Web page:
For those in a hurry
New Eclipse features can be installed using the standard Eclipse install mechanism:
- in the Eclipse menu, go to Help → Install New Software …
As a collection of features, Eclipse projects may chose to pack only a limited selection of features in the standard distributions, making all other optional.
The user may chose to install the optional packages at any time.
The first choice is what repository to work with:
There are many choice, but most probably you’ll want to install optional CDT features.
The list of available repositories can be managed from here by using the Manage… button, or from the preferences pages.
Install release candidates
Before each release, the new Eclipse Embedded CDT plug-ins are available for beta testing from a separate p2 repository:
To use this p2 repository, click the Add… button and add the URL. Name it Eclipse Embedded CDT test.
Usually the test plug-ins should be safe, but use them with caution.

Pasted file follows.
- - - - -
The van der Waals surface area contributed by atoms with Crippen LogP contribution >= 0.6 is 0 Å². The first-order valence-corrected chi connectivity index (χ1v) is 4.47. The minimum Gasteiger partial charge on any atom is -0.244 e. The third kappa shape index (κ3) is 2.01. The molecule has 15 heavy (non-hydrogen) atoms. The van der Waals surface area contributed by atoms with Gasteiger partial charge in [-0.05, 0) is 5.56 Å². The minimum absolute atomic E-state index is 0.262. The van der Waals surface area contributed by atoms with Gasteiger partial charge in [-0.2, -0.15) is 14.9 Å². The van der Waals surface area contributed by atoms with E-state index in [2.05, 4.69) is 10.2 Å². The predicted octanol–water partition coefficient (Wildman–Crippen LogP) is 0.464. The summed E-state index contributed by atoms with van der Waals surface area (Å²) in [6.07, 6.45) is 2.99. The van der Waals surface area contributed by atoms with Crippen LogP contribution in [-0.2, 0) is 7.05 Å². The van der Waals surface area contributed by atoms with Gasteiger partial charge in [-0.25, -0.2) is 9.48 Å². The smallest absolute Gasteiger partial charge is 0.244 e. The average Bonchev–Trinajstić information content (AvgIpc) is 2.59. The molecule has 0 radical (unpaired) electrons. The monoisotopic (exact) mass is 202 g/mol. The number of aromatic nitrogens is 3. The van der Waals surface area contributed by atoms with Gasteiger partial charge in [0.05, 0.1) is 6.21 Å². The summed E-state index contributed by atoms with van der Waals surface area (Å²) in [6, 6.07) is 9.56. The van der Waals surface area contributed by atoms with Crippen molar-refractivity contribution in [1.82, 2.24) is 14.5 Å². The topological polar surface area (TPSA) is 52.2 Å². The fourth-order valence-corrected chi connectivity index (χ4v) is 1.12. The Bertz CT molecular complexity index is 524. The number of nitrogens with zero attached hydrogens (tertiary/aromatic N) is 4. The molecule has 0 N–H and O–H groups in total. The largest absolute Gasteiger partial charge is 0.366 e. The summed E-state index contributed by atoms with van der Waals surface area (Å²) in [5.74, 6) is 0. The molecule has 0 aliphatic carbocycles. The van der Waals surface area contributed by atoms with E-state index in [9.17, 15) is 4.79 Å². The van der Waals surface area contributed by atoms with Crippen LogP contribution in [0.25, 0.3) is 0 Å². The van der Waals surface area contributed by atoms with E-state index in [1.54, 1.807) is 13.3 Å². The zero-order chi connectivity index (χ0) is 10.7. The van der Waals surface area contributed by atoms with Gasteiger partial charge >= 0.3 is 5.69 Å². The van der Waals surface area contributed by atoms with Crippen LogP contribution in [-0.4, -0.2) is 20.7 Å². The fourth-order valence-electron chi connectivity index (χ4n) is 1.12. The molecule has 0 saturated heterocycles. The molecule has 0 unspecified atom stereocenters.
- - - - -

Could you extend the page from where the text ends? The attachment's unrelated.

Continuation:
Once installed, the optional features can be updated as all other features, using the Check for Updates mechanism. For details see the Update an Existing Eclipse page.
Multiple standalone Eclipse instances
If multiple Eclipse instances are installed on a system (which is a good thing!) each Eclipse is standalone, and does not share any content with other Eclipses.
Thus, installing new features in one Eclipse does not affect the features installed on other Eclipses. Maintaining Eclipse consistency is very important in production environments, and one of the reasons of using multiple Eclipse instances.
This Eclipse install mechanism allows to install features/plug-ins from multiple repositories, and is relatively easy to use.
Comments on the content of this page that might be useful for other readers are welcomed here. For question and general support, please use the project discussions pages.